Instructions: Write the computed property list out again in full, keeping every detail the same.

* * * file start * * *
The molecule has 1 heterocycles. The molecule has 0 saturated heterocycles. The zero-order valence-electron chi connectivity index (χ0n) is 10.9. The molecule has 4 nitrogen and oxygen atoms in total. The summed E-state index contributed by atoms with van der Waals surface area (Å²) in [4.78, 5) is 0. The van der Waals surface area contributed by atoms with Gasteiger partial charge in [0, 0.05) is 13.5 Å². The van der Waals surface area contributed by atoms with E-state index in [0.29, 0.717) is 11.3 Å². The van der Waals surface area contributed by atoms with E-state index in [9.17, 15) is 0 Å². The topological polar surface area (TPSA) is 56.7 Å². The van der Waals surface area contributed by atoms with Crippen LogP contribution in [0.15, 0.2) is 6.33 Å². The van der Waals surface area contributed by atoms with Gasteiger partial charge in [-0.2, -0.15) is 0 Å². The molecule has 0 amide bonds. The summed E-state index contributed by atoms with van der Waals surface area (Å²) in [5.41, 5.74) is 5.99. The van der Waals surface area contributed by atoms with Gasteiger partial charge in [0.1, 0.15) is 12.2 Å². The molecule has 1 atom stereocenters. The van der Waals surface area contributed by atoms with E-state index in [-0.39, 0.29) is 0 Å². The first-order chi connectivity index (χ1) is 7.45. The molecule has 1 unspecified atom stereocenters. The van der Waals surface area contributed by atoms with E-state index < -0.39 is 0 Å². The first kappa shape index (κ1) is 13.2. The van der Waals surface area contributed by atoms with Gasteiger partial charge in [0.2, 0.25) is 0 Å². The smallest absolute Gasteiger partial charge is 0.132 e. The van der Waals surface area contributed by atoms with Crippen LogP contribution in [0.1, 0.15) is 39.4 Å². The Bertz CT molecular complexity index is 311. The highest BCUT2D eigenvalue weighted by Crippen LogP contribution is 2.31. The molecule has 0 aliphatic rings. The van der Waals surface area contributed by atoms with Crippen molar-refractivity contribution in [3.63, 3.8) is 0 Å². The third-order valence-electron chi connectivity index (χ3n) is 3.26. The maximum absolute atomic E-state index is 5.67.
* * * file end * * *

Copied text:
The molecule has 1 heterocycles. The molecule has 0 saturated heterocycles. The zero-order valence-electron chi connectivity index (χ0n) is 10.9. The molecule has 4 nitrogen and oxygen atoms in total. The summed E-state index contributed by atoms with van der Waals surface area (Å²) in [4.78, 5) is 0. The van der Waals surface area contributed by atoms with Gasteiger partial charge in [0, 0.05) is 13.5 Å². The van der Waals surface area contributed by atoms with E-state index in [0.29, 0.717) is 11.3 Å². The van der Waals surface area contributed by atoms with E-state index in [9.17, 15) is 0 Å². The topological polar surface area (TPSA) is 56.7 Å². The van der Waals surface area contributed by atoms with Crippen LogP contribution in [0.15, 0.2) is 6.33 Å². The van der Waals surface area contributed by atoms with Gasteiger partial charge in [-0.2, -0.15) is 0 Å². The molecule has 0 amide bonds. The summed E-state index contributed by atoms with van der Waals surface area (Å²) in [5.41, 5.74) is 5.99. The van der Waals surface area contributed by atoms with Gasteiger partial charge in [0.1, 0.15) is 12.2 Å². The molecule has 1 atom stereocenters. The van der Waals surface area contributed by atoms with E-state index in [-0.39, 0.29) is 0 Å². The first-order chi connectivity index (χ1) is 7.45. The molecule has 1 unspecified atom stereocenters. The van der Waals surface area contributed by atoms with E-state index < -0.39 is 0 Å². The first kappa shape index (κ1) is 13.2. The van der Waals surface area contributed by atoms with Gasteiger partial charge in [0.2, 0.25) is 0 Å². The smallest absolute Gasteiger partial charge is 0.132 e. The van der Waals surface area contributed by atoms with Crippen LogP contribution in [0.1, 0.15) is 39.4 Å². The Bertz CT molecular complexity index is 311. The highest BCUT2D eigenvalue weighted by Crippen LogP contribution is 2.31. The molecule has 0 aliphatic rings. The van der Waals surface area contributed by atoms with Crippen molar-refractivity contribution in [3.63, 3.8) is 0 Å². The third-order valence-electron chi connectivity index (χ3n) is 3.26. The maximum absolute atomic E-state index is 5.67.